Errol Flynn of Cricket
One of my regrets is not having followed up on Zulfikar Ali Bhutto’s desire, that he expressed to me once in 1972 when I was working for him, of inviting Mushtaq Ali to Pakistan. All it would have taken at the time was a couple of phone calls, but such was the rush of events in those early days of ZAB taking office that what he so much wanted and what would have given him immense joy and satisfaction, never came to pass. ZAB was cricket crazy as a boy and he was also good, a natural. Skipper Abdul Hafiz Kardar once said that had he continued, ZAB would certainly have played first class cricket. It was also Skipper who told me that young Zulfi received coaching in Bombay from Mushtaq Ali.
Cricketers come and go but there are some who leave their imprint on the game and who are remembered long after they have departed the scene. Mushtaq Ali was one such. A great stylist, an opener, he loved to go after the bowling right from the start. Sometimes, he would begin to step out of the crease as the bowler began his run-up. Vijay Merchant, his co-opener for India, is said to have often shaken his head in despair at seeing Mushtaq dance down the wicket while the ball was new and swinging. Keith Miller called him the Errol Flynn of cricket after the great swashbuckling Australian-born Hollywood star. Miller, who was in the same mould himself, said Mushtaq was “dashing, flamboyant, swashbuckling and immensely popular wherever he played.”
The first century for India abroad was Mushtaq Ali’s classic 136 at Old Trafford on the second day of the test against England in 1936. That particular day has also gone into history as it saw a record 588 runs being scored in one day, the highest ever in a test match. England had notched up 398 and the two Indian openers, Mushtaq and Merchant remained unbeaten with 190 runs between them when it was time for stumps.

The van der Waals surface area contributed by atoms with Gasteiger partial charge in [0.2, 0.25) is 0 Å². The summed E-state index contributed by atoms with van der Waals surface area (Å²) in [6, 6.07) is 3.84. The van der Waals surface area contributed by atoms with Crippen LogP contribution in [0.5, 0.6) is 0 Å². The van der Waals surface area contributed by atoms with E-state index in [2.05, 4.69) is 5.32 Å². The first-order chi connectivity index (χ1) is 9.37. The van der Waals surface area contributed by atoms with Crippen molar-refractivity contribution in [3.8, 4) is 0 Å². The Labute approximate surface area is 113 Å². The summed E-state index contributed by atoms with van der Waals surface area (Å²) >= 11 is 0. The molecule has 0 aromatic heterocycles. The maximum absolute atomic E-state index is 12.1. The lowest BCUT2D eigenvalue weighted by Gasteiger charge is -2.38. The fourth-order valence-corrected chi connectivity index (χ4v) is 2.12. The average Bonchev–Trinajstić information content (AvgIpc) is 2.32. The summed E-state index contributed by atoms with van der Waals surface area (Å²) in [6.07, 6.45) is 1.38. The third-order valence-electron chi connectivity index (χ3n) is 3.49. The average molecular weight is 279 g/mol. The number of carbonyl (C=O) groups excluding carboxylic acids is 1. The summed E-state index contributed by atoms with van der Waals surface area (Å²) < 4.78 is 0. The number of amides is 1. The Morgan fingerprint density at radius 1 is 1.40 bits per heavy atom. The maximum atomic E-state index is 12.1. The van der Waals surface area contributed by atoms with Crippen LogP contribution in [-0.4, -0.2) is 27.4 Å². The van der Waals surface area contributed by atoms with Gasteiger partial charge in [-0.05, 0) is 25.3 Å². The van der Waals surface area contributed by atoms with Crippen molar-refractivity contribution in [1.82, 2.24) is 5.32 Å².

Some months back, one of Mushtaq Ali’s fans, the late Meraj Siddiqi of Washington, showed me a letter from him. He had written, “Yes, sir, I’ve played cricket for the cricket loving public. After all, they have purchased tickets, sitting in the sun all the time to see the cricket. After the game when they go home they say what they saw … Col. C.K. Nayudu batting, my hitting the ball from off to legside, Vijay Merchant off-driving Amar Singh.” The letter closes with a line in Urdu, a snatch from a film song: “Khuda hafiz: Jab yaad meri aye, milnay ki du’a karna.” Charming.
Ray Robinson, the Australian cricket journalist, writing about Mushtaq Ali in 1955 says, “The only thing that is still about him is the momentary pause to take guard from the umpire. Why he goes through this formality is one of the mysteries of the Orient because after making his mark, he takes no notice of it.” He wrote that Dennis Compton, compared to Mushtaq Ali “in full flow” made Compton look “comparatively a stay-at-home.” He said Mushtaq Ali epitomised the couplet of the great poet Iqbal: “And behold yonder the mountain stream leaping: Rushing forth in spite of many a curb and twist.” (In Urdu: Aati hai naddi faraz-e-koh se gati huwi: Sang-e-rah se gah bachti, gah takrati huwi) He also called Mushtaq Ali “the least law-abiding” batsman, “always delighted to break the rules of batting.” Mushtaq Ali could also be moody. After hitting a six over the minaret of the mosque overlooking the ground, wrote Robinson, he would pat back a few half-vollies. A half-volley is a well-pitched ball which is a batsman’s delight since one step out and it can be easily hit out of the ground.